Accessibility Checker – A Smart tool to review Word Documents for Accessibility!

Are you responsible to ensure that all documents your organization publishes are accessible?

Today all organizations publish documents through different channels, such as website, email, intranets and even on the cloud. Organizations publish their documents in different file formats including Microsoft Word, Google docs, Adobe PDF, Open Office etc. Ensuring accessibility of the documents is a vital requirement for any organization in order to comply with different accessibility standards.

Amongst different document formats, Microsoft Word is one of the largely used file format by many organizations for publishing their documents.

Does your organization use Microsoft Word for publishing documents?

If Yes, Microsoft Word’s Accessibility Checker is something you would want to be familiar with!

In this blog, we’ll be working with Accessibility Checker tool of Microsoft Word that helps to check the document for accessibility and thereby help organizations comply with different accessibility standards.

Just like any other digital solution, an accessible Microsoft Word document must be tested for accessibility using a combination of automated checks and a manual review. Once the identified errors are fixed, the document should be reviewed by users with disabilities with different assistive technologies to ensure that the information is usable as well as accessible to the widest range of users.

Now let’s have a look on how to test a Word document using Accessibility Checker!

How to use Accessibility Checker?

It can be done in two simple ways:

  1. Open the document that needs to be checked for accessibility.
  2. Click on the “Review” tab.
  3. Click the “Check Accessibility” icon

Screenshot displaying list of accessibility errors in Microsoft Word accessibility checker.

OR

    1. Open the document that needs to be checked for accessibility.
    2. Click on File
    3. Click on Info and navigate to Check for Issues
    4. Select Check Accessibility option from the dropdown.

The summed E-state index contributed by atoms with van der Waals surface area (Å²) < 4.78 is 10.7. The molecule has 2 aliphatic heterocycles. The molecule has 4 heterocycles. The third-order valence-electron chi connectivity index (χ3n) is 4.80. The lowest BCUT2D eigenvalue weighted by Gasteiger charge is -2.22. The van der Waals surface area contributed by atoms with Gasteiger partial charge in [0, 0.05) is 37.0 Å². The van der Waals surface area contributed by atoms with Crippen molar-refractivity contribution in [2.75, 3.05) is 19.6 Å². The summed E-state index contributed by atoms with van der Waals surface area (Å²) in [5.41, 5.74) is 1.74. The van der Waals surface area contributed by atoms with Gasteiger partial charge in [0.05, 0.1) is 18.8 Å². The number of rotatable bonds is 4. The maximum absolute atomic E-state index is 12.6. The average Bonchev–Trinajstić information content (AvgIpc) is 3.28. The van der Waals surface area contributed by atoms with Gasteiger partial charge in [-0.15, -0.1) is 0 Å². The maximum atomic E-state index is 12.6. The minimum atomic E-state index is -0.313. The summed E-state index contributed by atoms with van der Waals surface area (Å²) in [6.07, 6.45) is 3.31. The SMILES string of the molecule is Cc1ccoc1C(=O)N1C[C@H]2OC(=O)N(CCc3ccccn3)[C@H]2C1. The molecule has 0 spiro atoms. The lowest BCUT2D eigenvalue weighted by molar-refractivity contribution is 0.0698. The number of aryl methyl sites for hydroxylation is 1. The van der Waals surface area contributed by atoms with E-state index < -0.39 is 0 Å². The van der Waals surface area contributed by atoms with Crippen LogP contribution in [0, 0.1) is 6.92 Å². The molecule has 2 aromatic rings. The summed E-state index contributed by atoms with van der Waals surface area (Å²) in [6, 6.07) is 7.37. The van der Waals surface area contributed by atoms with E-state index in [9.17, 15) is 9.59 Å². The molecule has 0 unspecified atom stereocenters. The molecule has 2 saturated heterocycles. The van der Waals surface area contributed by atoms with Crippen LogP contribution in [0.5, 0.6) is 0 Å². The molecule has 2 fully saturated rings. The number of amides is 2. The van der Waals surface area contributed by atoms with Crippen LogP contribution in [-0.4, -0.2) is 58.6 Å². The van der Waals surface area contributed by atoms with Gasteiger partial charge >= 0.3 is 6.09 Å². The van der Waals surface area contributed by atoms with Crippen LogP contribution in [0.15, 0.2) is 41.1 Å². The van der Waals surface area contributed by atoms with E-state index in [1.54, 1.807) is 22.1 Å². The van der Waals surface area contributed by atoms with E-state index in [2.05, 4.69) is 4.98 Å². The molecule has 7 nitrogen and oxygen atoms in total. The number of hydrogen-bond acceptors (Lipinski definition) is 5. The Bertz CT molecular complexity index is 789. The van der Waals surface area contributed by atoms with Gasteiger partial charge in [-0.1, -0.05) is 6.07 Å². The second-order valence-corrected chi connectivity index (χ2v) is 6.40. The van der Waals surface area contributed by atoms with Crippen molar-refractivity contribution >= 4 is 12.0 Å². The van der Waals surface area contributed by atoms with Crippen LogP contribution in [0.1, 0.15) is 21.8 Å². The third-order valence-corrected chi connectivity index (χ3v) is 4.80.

Screenshot displaying "Check for Issues" dropdown which consist one of the options as "Check Accessibility".Well that’s it!

Once the checker finishes the inspection, results are displayed in the task pane on the right side of the document.

The Checker’s Inspection Results contains accessibility issues which can be classified into three categories:

  • Errors: These need to be fixed for sure to make sure that the document is accessible for users with disabilities.
  • Warnings: These needs manual verification in order to understand if they constitute as a potential error or is something that can be left in the document based on the manual verification results.
  • Tips: These are included to provide pointers for authors and thereby help them in creating accessible Word documents as well as enhance the user experience for people with disabilities.

Along with the Inspection Results, Additional Information is also displayed if we click on any of the errors or warnings.

So what information is provided in the Additional information section?

It includes information about:

  • Why Fix: It explains why it is an accessibility issue.
  • How to Fix: It includes information on how to fix the identified issue.

In the following scenario, heading level is skipped. Heading level 3 is used directly after Heading level 1 thereby skipping heading level 2. When we click on the result additional information is displayed related to the issue; Why Fix and How to Fix!

Screenshot displaying the information about "Why Fix" and "How To Fix" related to "Skipped Heading Level" tip.

Tip: Place all headings in the correct order for better experience. Avoid skipped Heading level.

Accessibility Checker Errors and Warnings

Here is the list of errors and warnings one may come across while testing a word document using accessibility checker.

Elements Rule What does the Checker verifies? Error/Warning
Image, Shape, Picture, Chart, Smart Art Graphic All non-text content has alternative text (alt text). Alternate text is specified for all objects used in the document. It also looks if the alternate text includes file extensions or word image. Error
Tables Tables specify column header information. Headers are defined for tables. Basically it looks for if header row is defined. Error
Headings Documents use heading styles Headings and sub-headings are used to organize the content of a document. Error
Links Hyperlink text is meaningful. Descriptive text is used for displaying hyperlinks. It also verifies if the link text accurately describes the destination it points to. Warning
Tables Table has a simple structure. Tables do not include split cells, merge cells or nested tables. Basically it verifies that the table structure is simple. Warning
Tables Tables don’t use blank cells for formatting. Tables do not include a blank cell that is used solely for formatting purpose. It verifies if any table comprises of blank rows or columns. Warning
Characters Avoid the use of repeated blank characters. Document does not include blank spaces, tabs, or carriage returns used for formatting purpose. Warning
Color Avoid the use of text color that doesn’t stand out from the background color. Sufficient contrast exists between foreground text and its background. Warning

In short one can say that, Microsoft Accessibility Checker is a great tool for evaluating any word document for accessibility. Fix the errors and make your document accessible for users with disabilities!

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